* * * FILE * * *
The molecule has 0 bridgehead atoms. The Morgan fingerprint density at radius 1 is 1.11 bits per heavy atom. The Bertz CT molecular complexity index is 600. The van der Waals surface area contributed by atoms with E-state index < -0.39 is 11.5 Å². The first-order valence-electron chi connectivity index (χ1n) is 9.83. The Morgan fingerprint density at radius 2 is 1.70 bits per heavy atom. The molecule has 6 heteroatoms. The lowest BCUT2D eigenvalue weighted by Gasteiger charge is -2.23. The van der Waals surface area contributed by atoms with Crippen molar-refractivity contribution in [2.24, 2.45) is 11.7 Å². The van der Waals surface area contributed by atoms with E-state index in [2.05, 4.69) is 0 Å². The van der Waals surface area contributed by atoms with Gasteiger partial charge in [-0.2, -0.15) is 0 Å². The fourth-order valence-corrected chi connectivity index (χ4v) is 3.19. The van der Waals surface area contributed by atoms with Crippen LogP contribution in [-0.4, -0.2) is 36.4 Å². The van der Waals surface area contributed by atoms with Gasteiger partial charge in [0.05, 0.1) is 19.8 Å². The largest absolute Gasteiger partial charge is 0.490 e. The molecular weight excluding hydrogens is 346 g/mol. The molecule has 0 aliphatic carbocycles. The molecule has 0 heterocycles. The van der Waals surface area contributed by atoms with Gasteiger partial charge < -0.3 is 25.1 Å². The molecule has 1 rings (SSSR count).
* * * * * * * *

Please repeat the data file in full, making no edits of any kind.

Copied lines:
The molecule has 0 bridgehead atoms. The Morgan fingerprint density at radius 1 is 1.11 bits per heavy atom. The Bertz CT molecular complexity index is 600. The van der Waals surface area contributed by atoms with E-state index < -0.39 is 11.5 Å². The first-order valence-electron chi connectivity index (χ1n) is 9.83. The Morgan fingerprint density at radius 2 is 1.70 bits per heavy atom. The molecule has 6 heteroatoms. The lowest BCUT2D eigenvalue weighted by Gasteiger charge is -2.23. The van der Waals surface area contributed by atoms with Crippen molar-refractivity contribution in [2.24, 2.45) is 11.7 Å². The van der Waals surface area contributed by atoms with E-state index in [2.05, 4.69) is 0 Å². The van der Waals surface area contributed by atoms with Gasteiger partial charge in [-0.2, -0.15) is 0 Å². The fourth-order valence-corrected chi connectivity index (χ4v) is 3.19. The van der Waals surface area contributed by atoms with Crippen LogP contribution in [-0.4, -0.2) is 36.4 Å². The van der Waals surface area contributed by atoms with Gasteiger partial charge in [0.05, 0.1) is 19.8 Å². The largest absolute Gasteiger partial charge is 0.490 e. The molecular weight excluding hydrogens is 346 g/mol. The molecule has 0 aliphatic carbocycles. The molecule has 0 heterocycles. The van der Waals surface area contributed by atoms with Gasteiger partial charge < -0.3 is 25.1 Å². The molecule has 1 rings (SSSR count).